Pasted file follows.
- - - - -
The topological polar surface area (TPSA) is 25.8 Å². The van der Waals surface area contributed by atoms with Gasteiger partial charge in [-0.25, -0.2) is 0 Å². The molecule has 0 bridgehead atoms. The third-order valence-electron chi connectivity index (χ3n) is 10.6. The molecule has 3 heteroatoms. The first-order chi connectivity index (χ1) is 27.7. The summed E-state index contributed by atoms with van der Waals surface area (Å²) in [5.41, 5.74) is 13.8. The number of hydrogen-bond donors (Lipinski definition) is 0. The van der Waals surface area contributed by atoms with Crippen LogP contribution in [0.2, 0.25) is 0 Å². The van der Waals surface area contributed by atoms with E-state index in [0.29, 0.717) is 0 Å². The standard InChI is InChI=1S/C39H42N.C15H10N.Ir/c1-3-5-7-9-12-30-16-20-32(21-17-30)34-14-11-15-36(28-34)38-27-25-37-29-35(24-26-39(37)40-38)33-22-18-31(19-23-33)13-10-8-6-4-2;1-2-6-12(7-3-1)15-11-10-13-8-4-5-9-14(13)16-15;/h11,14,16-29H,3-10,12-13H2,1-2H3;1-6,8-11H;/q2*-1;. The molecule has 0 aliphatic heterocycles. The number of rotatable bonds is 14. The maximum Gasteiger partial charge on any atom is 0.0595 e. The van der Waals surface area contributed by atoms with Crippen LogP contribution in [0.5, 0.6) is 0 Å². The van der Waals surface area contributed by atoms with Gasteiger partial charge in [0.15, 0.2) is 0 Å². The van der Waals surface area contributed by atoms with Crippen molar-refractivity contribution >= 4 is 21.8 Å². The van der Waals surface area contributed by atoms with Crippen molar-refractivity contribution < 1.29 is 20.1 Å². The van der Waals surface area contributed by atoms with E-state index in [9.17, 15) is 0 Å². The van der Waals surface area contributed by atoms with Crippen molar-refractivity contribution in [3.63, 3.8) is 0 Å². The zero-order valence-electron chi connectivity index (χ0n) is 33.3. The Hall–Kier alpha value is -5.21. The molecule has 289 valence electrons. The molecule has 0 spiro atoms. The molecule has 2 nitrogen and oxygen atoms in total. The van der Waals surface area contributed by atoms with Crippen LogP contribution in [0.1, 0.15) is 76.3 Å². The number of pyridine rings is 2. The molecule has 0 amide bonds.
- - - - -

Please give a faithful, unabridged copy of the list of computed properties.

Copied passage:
The topological polar surface area (TPSA) is 25.8 Å². The van der Waals surface area contributed by atoms with Gasteiger partial charge in [-0.25, -0.2) is 0 Å². The molecule has 0 bridgehead atoms. The third-order valence-electron chi connectivity index (χ3n) is 10.6. The molecule has 3 heteroatoms. The first-order chi connectivity index (χ1) is 27.7. The summed E-state index contributed by atoms with van der Waals surface area (Å²) in [5.41, 5.74) is 13.8. The number of hydrogen-bond donors (Lipinski definition) is 0. The van der Waals surface area contributed by atoms with Crippen LogP contribution in [0.2, 0.25) is 0 Å². The van der Waals surface area contributed by atoms with E-state index in [0.29, 0.717) is 0 Å². The standard InChI is InChI=1S/C39H42N.C15H10N.Ir/c1-3-5-7-9-12-30-16-20-32(21-17-30)34-14-11-15-36(28-34)38-27-25-37-29-35(24-26-39(37)40-38)33-22-18-31(19-23-33)13-10-8-6-4-2;1-2-6-12(7-3-1)15-11-10-13-8-4-5-9-14(13)16-15;/h11,14,16-29H,3-10,12-13H2,1-2H3;1-6,8-11H;/q2*-1;. The molecule has 0 aliphatic heterocycles. The number of rotatable bonds is 14. The maximum Gasteiger partial charge on any atom is 0.0595 e. The van der Waals surface area contributed by atoms with Crippen LogP contribution in [0.5, 0.6) is 0 Å². The van der Waals surface area contributed by atoms with Gasteiger partial charge in [0.15, 0.2) is 0 Å². The van der Waals surface area contributed by atoms with Crippen molar-refractivity contribution >= 4 is 21.8 Å². The van der Waals surface area contributed by atoms with Crippen molar-refractivity contribution < 1.29 is 20.1 Å². The van der Waals surface area contributed by atoms with E-state index in [9.17, 15) is 0 Å². The van der Waals surface area contributed by atoms with Crippen molar-refractivity contribution in [3.63, 3.8) is 0 Å². The zero-order valence-electron chi connectivity index (χ0n) is 33.3. The Hall–Kier alpha value is -5.21. The molecule has 289 valence electrons. The molecule has 0 spiro atoms. The molecule has 2 nitrogen and oxygen atoms in total. The van der Waals surface area contributed by atoms with Crippen LogP contribution in [0.1, 0.15) is 76.3 Å². The number of pyridine rings is 2. The molecule has 0 amide bonds.